Scotland Police Dogs Training Centre

In this phrase, 'Scotland' modifies 'Police,' 'Police' modifies 'Dogs,' 'Dogs' modifies 'Training,' and 'Training' modifies 'Centre.'

'Scotland,' 'Police,' and 'Dogs' are nouns acting like adjectives. These are called noun adjuncts. Here's a nice article explaining it.

'Training' is a verb acting like an adjective. This is a use of the present participle.

  • I think Peter is right, all are adjectives except "centre".
    – user40875
    Sep 4, 2016 at 18:51
  • 1
    @Amn Sorry, wasn't thinking when I threw Training in with the nouns. Peter didn't say they were adjectives, peter said they were nouns used in the same manner as adjectives. If you mean function, they're still not adjectives, because words don't just change parts of speech at will. The function of nouns that acts in the same manner as adjectives is called the "noun adjunct," and the function of verbs that acts in the same manner as adjectives is called the "present participle."
    – j4eo
    Sep 4, 2016 at 19:06
  • no worries, so your answer is "Scotland","Police" and "dogs" are noun adjuncts. "training" is present participle and "centre" is a noun. Is it so?
    – user40875
    Sep 4, 2016 at 20:24
  • 2
    @Amn: The relevant Wikipedia page says English has analogous types of verbal nouns (truly verbal kinds – gerunds and infinitives – and deverbal nouns). Deverbal nouns may also be used attributively, as noun adjuncts, as in a swimming competition. So if this sort of terminology interests you, I think you should probably go for the obvious - they're all "noun adjunct" usages. Bear in mind that training here is an activity (same as golf, i.e. - a noun). Sep 5, 2016 at 0:18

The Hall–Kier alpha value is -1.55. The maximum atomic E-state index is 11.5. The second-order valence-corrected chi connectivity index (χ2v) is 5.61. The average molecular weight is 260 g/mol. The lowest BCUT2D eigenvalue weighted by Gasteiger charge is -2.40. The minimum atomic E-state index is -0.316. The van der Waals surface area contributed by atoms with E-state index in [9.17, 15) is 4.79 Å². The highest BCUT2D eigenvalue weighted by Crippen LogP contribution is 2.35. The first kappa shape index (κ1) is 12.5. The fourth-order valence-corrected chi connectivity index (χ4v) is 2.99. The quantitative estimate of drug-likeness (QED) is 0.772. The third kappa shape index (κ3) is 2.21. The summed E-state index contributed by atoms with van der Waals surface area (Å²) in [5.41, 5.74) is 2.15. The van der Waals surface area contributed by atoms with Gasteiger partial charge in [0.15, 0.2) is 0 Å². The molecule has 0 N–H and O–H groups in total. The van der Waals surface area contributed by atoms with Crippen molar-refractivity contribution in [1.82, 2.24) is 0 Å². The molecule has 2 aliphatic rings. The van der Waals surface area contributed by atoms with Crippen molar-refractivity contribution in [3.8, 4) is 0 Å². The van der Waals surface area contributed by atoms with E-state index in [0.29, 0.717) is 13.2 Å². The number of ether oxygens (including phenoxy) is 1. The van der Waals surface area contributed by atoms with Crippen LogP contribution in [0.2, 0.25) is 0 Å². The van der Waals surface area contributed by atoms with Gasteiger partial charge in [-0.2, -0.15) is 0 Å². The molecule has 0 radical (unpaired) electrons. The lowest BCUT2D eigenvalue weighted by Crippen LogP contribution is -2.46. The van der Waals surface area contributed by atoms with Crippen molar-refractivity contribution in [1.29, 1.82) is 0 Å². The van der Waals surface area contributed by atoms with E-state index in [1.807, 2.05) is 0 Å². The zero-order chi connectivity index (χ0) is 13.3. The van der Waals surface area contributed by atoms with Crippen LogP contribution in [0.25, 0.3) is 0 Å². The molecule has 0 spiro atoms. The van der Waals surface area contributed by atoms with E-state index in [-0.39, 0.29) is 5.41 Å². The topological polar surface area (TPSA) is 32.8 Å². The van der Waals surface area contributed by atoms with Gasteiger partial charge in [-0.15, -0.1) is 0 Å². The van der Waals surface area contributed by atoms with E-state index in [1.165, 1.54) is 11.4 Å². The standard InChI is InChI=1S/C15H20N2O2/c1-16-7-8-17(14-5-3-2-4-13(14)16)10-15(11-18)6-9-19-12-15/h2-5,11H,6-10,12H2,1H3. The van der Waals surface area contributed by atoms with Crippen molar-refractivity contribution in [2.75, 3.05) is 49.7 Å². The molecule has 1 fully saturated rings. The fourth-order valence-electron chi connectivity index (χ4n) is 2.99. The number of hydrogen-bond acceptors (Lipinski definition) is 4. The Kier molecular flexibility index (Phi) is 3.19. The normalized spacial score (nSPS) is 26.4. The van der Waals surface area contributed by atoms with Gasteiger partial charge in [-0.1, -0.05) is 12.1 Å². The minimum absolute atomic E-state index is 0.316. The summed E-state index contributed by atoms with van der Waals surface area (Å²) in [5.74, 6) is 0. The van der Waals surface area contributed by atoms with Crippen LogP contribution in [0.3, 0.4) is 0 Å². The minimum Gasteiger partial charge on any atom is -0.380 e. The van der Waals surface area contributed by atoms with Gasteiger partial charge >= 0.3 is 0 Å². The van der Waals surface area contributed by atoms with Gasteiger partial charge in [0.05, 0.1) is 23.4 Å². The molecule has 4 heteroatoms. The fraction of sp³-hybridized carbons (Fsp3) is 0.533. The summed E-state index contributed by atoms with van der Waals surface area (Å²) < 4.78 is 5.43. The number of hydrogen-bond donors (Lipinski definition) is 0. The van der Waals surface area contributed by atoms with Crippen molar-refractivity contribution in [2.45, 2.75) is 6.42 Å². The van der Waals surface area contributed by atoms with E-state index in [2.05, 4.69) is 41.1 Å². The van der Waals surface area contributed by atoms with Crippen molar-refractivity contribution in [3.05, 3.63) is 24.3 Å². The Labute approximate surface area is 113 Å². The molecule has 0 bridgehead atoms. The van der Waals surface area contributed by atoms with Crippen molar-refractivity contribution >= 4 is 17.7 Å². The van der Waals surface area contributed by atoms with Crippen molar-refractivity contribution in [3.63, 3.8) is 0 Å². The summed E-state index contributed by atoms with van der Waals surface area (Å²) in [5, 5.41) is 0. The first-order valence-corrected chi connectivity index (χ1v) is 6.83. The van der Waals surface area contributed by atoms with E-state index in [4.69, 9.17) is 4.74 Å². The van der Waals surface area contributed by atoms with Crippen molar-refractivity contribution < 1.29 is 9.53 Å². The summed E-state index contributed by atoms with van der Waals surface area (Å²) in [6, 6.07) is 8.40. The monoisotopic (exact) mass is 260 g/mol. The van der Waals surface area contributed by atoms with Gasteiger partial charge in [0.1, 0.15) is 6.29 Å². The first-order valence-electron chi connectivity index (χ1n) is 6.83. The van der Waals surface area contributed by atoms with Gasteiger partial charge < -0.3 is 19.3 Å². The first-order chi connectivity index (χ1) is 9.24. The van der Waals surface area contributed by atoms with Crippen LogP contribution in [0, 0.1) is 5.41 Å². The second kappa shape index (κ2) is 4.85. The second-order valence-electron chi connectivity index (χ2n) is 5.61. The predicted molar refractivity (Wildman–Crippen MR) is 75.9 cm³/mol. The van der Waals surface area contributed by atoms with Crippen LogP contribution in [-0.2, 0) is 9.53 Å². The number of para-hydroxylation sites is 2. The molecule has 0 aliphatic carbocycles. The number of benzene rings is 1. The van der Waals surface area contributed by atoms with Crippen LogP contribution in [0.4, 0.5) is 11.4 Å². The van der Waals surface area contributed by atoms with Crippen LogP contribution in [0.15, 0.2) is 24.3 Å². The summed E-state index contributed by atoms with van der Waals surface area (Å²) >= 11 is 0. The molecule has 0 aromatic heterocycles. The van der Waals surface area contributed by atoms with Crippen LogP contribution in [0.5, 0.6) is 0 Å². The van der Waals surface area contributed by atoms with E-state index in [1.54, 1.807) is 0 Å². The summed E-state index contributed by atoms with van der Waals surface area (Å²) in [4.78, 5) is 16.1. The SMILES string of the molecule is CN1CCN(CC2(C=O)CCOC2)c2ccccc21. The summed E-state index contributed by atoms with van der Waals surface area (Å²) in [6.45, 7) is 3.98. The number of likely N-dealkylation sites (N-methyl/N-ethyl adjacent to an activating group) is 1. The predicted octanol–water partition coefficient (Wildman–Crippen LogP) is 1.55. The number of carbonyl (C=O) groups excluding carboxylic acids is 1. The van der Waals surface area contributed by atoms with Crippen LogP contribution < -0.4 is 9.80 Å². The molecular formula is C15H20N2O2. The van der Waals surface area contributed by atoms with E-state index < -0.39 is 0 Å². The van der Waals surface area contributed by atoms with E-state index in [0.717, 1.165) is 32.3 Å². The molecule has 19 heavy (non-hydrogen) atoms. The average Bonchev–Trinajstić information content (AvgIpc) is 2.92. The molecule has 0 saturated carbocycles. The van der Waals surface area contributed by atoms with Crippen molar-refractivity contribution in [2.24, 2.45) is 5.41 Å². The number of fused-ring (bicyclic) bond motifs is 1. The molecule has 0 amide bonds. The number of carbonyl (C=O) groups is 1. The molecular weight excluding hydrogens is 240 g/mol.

• 1
    "Training" is a VP; it is better to call it a 'modifier' than to say 'it is a verb acting as an adjective'. That is why we have the widely-used term 'modifier' in English grammar. VPs commonly modify nouns as in "a sleeping child", "the condemned man" etc. "Sleeping" and "condemned" are VPs as modifiers, not adjectives.
    – BillJ
    Sep 5, 2016 at 7:05

When you put two or more words together and they name a particular person, place, or thing, then you have created a proper, compound noun that ACTS as ONE single word.

One Proper noun: Scotland + common noun: police + common noun: dog, ETC.

Scotland Police Dog Training Center = a proper compound noun, and is one...word.


Welcome to the Five O'clock News here on Channel 285.

The Scotland Police Dog Training Center announced today that it will be giving away free puppies to the first twenty people who come to the centre on Wednesday morning, when it opens its doors at eight o'clock.

None of the words in the proper, compound noun modify any other word in the name. They are used as one word. How can one word modify itself?

"...the parts of a compound noun may be written as one word, as two or more words, or as a hyphenated word."--Warriner's.

prizefighter, newsstand, news room, sister-in-law, Belmont Square Memorial Hospital, The Prudential Building, etc.

All treated as one word.

It doesn't mean a proper noun, one word or compound, cannot act like an adjective to modify a noun:

The Yellow Cab Taxi Company car was totally demolished in the accident. Fortunately, the Yellow Cab taxi driver survived with minor injuries. A Yellow Cab spokesperson held a news conference about the accident at the company's headquarters.

John E. Warriner. Warriner’s English Grammar and Composition. Third Course. Liberty Edition. Orlando, Florida: Harcourt, Brace, and Jovanovich. 1986. 7.

Note: the topic of "hyphens" is another thing altogether with its own rules for all kinds of compound words--nouns, verbs, etc. These rules often apply to compounds not found in a dictionary.